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How to Motivate Your Child to Keep Their Commitment

In today’s world, we live in an instant gratification society. We can order food to our doorstep, furniture and the latest movies with a few clicks. We can tap an app and a car will show up moments later to take us anywhere we want. Due to this easy-come-easy-go culture, commitments can be hard to maintain for everyone involved. Now more than ever, it is important to exemplify and teach our children the importance of keeping commitments. The simple act of making a promise or agreement and sticking with it can be difficult for kids- and many adults, too.

Whether it be small, day to day promises or big, life-altering decisions like joining a sports team or extracurricular activity, seeing the participation through to the end will teach your child perseverance, patience and principles. Keeping the commitments you make will also help shape you and your child’s reputation amongst friends and the community.

One important principle kids should understand is the value of time. Before making a small or large commitment, they should first think about the time necessary to fulfill their commitment and their attitude towards it. If they promise a friend to kick the soccer ball at the park and instead bail at the last moment, they need to have an understanding of the ramifications of their actions. For example, their friend may have hurt feelings and the cancellation may have caused logistic problems for the parents. Bowing out of agreements can impact many people, including other parents in your circle.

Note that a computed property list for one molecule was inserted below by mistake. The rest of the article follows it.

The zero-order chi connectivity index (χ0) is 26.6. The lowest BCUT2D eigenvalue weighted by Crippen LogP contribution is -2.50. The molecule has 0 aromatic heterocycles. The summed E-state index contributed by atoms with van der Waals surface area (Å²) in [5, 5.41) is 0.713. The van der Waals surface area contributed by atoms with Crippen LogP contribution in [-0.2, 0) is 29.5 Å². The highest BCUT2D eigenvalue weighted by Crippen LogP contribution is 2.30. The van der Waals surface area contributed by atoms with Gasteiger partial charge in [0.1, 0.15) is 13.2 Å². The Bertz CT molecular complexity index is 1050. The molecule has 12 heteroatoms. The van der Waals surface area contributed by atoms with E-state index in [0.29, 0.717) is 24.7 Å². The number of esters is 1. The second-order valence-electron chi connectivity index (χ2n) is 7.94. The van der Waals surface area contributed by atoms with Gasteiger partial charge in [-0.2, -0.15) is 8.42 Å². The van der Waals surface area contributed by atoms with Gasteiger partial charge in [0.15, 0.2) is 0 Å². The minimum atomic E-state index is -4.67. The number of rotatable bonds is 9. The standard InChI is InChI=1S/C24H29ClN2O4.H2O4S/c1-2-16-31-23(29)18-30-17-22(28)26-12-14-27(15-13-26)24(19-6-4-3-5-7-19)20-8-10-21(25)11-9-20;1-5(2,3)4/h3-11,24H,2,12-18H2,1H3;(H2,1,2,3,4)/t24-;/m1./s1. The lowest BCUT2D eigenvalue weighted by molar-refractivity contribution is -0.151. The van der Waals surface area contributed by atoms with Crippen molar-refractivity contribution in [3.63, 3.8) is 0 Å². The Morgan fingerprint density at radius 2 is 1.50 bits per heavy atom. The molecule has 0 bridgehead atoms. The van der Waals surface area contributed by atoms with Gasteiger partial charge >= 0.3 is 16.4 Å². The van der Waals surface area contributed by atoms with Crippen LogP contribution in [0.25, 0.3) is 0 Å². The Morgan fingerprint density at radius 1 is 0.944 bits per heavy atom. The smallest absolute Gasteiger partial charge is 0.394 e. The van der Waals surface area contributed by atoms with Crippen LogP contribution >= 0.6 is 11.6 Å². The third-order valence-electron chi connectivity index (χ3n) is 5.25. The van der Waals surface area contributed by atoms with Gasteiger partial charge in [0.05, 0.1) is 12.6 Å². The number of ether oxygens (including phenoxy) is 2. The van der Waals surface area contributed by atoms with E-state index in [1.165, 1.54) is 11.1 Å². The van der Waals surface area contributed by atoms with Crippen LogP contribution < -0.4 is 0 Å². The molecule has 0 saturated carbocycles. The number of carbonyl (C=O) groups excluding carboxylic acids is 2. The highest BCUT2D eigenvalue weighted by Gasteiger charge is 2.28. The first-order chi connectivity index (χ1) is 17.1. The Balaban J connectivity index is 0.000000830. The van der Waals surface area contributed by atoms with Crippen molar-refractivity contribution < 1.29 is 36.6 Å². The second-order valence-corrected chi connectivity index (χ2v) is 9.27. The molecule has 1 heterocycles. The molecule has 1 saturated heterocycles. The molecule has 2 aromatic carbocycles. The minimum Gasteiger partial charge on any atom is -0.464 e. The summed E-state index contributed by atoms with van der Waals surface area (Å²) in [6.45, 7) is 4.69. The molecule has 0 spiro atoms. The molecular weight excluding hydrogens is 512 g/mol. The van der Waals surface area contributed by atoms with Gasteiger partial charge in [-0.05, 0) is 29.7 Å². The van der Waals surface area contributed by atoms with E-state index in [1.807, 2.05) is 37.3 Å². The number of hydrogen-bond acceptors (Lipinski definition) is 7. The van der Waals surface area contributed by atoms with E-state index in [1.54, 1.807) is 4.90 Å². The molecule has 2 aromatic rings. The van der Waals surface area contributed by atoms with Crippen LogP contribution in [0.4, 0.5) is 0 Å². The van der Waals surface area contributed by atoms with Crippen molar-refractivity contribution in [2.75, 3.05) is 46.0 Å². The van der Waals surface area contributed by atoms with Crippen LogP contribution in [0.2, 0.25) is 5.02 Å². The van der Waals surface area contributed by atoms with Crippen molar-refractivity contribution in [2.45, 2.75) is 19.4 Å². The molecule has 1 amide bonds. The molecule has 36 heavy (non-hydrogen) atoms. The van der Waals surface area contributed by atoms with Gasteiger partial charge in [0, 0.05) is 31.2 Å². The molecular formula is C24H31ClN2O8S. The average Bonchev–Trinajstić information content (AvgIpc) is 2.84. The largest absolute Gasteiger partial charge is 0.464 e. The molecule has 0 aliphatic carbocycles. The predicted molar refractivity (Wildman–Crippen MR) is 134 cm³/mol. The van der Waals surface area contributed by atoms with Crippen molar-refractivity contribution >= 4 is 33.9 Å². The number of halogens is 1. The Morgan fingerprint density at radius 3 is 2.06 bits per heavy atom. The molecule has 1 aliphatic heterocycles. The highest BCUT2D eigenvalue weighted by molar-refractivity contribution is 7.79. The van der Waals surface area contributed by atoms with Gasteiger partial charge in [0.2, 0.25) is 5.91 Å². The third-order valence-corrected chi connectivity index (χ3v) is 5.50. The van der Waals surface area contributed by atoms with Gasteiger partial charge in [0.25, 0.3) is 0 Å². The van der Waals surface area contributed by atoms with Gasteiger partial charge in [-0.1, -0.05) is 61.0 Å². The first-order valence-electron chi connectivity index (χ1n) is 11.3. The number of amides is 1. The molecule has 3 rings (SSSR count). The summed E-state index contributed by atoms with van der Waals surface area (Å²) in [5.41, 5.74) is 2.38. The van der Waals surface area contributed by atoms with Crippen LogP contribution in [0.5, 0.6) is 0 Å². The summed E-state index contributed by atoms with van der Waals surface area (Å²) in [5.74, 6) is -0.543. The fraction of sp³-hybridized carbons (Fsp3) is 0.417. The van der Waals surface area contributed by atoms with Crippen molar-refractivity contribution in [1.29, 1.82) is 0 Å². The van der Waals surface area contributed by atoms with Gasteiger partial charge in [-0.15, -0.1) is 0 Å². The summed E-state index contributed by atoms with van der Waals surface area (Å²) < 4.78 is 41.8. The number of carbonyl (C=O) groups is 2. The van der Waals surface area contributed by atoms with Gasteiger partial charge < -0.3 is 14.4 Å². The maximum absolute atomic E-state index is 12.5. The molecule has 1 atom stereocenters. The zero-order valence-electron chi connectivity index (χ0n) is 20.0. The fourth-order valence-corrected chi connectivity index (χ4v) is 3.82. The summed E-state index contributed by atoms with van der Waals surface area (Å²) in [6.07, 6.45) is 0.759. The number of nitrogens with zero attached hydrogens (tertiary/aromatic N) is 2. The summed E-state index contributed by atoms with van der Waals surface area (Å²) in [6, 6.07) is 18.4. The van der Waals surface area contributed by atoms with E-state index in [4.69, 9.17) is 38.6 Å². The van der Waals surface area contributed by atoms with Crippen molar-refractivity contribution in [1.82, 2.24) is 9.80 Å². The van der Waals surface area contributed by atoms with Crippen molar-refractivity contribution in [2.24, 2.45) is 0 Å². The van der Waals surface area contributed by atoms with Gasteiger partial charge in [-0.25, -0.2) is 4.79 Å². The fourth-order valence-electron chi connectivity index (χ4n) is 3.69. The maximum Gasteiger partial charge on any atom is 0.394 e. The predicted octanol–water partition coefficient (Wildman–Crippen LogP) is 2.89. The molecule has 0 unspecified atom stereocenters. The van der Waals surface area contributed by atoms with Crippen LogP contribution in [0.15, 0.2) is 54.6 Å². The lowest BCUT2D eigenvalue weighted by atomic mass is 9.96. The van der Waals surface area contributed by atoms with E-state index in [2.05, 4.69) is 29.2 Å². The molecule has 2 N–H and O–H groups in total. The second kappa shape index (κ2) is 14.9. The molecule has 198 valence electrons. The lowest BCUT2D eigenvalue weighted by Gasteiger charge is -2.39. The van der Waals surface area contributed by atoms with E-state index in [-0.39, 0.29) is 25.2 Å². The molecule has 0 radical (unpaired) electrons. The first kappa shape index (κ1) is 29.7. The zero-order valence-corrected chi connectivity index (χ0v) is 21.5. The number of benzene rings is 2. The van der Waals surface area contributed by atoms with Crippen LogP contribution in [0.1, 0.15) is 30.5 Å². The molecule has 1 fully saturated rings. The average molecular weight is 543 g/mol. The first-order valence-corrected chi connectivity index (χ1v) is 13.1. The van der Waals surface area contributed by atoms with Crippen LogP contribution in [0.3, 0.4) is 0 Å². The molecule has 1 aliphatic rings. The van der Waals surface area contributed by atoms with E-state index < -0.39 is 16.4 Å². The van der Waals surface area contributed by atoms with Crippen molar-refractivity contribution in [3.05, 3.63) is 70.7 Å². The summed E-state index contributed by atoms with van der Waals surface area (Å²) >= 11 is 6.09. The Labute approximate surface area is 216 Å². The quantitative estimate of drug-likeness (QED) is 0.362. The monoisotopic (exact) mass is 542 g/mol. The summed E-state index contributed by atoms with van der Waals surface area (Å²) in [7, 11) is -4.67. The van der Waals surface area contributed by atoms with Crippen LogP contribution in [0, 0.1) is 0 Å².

Another principle is the idea that we should finish what we start, even with all of the distractions that everyday life brings. This applies to homework, chores, social plans and team participation. “Don’t quit” is a tried and true mantra. Keeping commitments helps children with establishing routines and improving their self worth. Some commitments may be difficult in the beginning, but with time and practice, they are bound to get easier. For instance, when your child starts a new team sport and their skills need developing, it can get difficult for them to keep up with more experienced players and even for them to get play time by the coaches. In moments like this, walking away and giving up should be the last option. Kids need encouragement and support from parents when times get tough.

The principles of commitment are exemplified by the stories of successful athletes who had times of struggle and were tempted to quit. However, these athletes persevered and stuck with it, which eventually led to remarkable careers and life stories. When keeping commitments becomes a habit for your child, they will learn to carry that sense of dedication throughout the rest of their life experiences and interactions.